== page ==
Seems I was right on Monday when I blogged that the Democratic race is far from over. Winning by ten points, Hillary did five points better than she needed to do to justify remaining the race, but not well enough to significantly shift its dynamics. Obama remains the frontrunner, though she now has a more serious shot at her party’s nomination.
Republicans could hardly have asked for a better result (though I would have preferred margin a tad closer).
Hillary won even as “two thirds of voters” said she “attacked Obama unfairly,” further cementing her high negatives. Only half said the Illinois Senator unfairly attacked his New York colleague.
Once again, late deciders broke for the former First Lady. (I’ll have more on this in my followup tomorrow to this post.)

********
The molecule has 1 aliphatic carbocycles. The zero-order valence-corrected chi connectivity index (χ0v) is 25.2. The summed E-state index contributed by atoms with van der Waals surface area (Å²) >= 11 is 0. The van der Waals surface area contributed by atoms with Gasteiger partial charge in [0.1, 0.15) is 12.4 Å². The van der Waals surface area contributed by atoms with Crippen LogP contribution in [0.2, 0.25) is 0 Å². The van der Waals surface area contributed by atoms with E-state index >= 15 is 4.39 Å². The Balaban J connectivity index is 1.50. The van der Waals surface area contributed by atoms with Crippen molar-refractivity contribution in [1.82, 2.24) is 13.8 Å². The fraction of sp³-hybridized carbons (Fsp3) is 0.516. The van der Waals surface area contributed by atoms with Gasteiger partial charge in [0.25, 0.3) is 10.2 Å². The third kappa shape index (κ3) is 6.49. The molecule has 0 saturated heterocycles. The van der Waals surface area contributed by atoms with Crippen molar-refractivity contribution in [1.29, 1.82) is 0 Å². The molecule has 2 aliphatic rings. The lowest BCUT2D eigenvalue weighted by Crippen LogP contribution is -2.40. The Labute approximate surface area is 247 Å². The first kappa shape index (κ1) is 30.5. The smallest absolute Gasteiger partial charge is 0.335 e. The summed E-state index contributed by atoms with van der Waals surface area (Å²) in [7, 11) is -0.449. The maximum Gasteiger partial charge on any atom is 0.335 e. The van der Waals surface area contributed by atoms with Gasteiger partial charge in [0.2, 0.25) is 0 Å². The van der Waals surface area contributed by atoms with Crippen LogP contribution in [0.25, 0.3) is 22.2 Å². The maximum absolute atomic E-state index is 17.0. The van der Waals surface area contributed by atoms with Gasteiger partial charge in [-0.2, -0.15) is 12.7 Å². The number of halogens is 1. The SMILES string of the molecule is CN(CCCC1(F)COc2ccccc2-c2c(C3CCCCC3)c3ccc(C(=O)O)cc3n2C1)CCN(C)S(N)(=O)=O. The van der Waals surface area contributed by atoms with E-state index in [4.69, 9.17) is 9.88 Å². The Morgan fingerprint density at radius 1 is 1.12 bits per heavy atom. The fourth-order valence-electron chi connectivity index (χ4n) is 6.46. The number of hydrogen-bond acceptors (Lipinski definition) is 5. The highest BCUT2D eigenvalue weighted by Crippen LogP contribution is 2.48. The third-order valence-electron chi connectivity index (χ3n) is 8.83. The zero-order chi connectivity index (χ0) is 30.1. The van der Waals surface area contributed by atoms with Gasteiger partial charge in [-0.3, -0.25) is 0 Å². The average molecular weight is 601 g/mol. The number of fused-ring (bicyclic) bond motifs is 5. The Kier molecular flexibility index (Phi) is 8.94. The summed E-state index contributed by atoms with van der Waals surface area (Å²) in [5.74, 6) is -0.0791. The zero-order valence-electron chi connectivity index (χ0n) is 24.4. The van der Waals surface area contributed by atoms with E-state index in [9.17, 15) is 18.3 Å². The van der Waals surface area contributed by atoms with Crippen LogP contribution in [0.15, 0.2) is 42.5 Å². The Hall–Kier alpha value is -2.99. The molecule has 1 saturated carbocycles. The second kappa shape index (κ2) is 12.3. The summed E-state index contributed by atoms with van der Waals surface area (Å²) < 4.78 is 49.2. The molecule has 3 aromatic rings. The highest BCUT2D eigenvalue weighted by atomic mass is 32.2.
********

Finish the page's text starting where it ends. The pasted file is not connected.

If Rush Limbaugh were truly behind Mrs. Clinton’s big win last night, as some have suggested, he certainly succeeded in keeping alive the divisions in the Democratic Party. Reporter David Lightman called the Democratic race “muddled” in “a stalemate without apparent end.” Hillary Clinton’s “harsh tactics” alienated a lot of Obama supporters (via Instapundit).
In their bitterness at their savior’s loss, expect Obama supporters to spew their bile on Clinton campaign chairman Terry McAuliffe for calling FoxNews “fair and balanced.” That former Democratic National Committee chair praised the network for being the first to call the Keystone State.
For such of the hated network, netroots denizens are sure to dub McAuliffe a traitor (if working for Mrs. Clinton weren’t enough).
It’s an important victory for Mrs. Clinton and enough to nudge the dynamics of the Democratic race a little. She won it by going negative, not so much by highlighting her own strengths, but by shining the light on her opponent’s missteps and inexperience.
And I don’t think Obama supporters’ whining about the supposedly biased moderators of last week’s debate helped him very much with real voters.